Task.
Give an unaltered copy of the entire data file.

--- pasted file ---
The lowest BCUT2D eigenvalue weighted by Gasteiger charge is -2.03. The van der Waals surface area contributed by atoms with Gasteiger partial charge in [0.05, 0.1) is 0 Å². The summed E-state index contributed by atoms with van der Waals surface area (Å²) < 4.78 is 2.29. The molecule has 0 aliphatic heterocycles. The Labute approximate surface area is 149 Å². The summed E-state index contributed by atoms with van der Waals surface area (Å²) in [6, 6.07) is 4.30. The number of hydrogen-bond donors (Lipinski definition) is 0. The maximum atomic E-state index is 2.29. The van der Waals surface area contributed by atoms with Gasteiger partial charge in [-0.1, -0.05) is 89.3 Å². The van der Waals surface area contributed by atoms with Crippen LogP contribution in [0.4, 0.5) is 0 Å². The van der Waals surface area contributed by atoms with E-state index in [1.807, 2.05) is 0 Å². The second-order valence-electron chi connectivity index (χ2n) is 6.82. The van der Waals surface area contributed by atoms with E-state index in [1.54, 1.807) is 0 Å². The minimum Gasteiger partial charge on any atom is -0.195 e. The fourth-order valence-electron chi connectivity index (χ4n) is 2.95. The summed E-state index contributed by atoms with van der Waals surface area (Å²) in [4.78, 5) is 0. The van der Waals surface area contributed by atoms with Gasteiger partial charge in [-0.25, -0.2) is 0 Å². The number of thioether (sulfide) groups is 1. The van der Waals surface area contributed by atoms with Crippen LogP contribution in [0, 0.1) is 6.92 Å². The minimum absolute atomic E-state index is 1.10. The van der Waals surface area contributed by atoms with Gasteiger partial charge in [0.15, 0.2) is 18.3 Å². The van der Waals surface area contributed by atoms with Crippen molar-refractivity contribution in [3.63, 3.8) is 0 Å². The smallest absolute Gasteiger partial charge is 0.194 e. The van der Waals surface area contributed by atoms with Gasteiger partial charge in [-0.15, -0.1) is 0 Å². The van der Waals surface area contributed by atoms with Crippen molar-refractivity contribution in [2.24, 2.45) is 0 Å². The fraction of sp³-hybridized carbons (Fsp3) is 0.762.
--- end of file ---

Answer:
The lowest BCUT2D eigenvalue weighted by Gasteiger charge is -2.03. The van der Waals surface area contributed by atoms with Gasteiger partial charge in [0.05, 0.1) is 0 Å². The summed E-state index contributed by atoms with van der Waals surface area (Å²) < 4.78 is 2.29. The molecule has 0 aliphatic heterocycles. The Labute approximate surface area is 149 Å². The summed E-state index contributed by atoms with van der Waals surface area (Å²) in [6, 6.07) is 4.30. The number of hydrogen-bond donors (Lipinski definition) is 0. The maximum atomic E-state index is 2.29. The van der Waals surface area contributed by atoms with Gasteiger partial charge in [-0.1, -0.05) is 89.3 Å². The van der Waals surface area contributed by atoms with Crippen LogP contribution in [0.4, 0.5) is 0 Å². The van der Waals surface area contributed by atoms with E-state index in [1.807, 2.05) is 0 Å². The second-order valence-electron chi connectivity index (χ2n) is 6.82. The van der Waals surface area contributed by atoms with E-state index in [1.54, 1.807) is 0 Å². The minimum Gasteiger partial charge on any atom is -0.195 e. The fourth-order valence-electron chi connectivity index (χ4n) is 2.95. The summed E-state index contributed by atoms with van der Waals surface area (Å²) in [4.78, 5) is 0. The van der Waals surface area contributed by atoms with Gasteiger partial charge in [-0.25, -0.2) is 0 Å². The number of thioether (sulfide) groups is 1. The van der Waals surface area contributed by atoms with Crippen LogP contribution in [0, 0.1) is 6.92 Å². The minimum absolute atomic E-state index is 1.10. The van der Waals surface area contributed by atoms with Gasteiger partial charge in [0.15, 0.2) is 18.3 Å². The van der Waals surface area contributed by atoms with Crippen molar-refractivity contribution in [3.63, 3.8) is 0 Å². The smallest absolute Gasteiger partial charge is 0.194 e. The van der Waals surface area contributed by atoms with Gasteiger partial charge in [-0.15, -0.1) is 0 Å². The van der Waals surface area contributed by atoms with Crippen molar-refractivity contribution in [2.24, 2.45) is 0 Å². The fraction of sp³-hybridized carbons (Fsp3) is 0.762.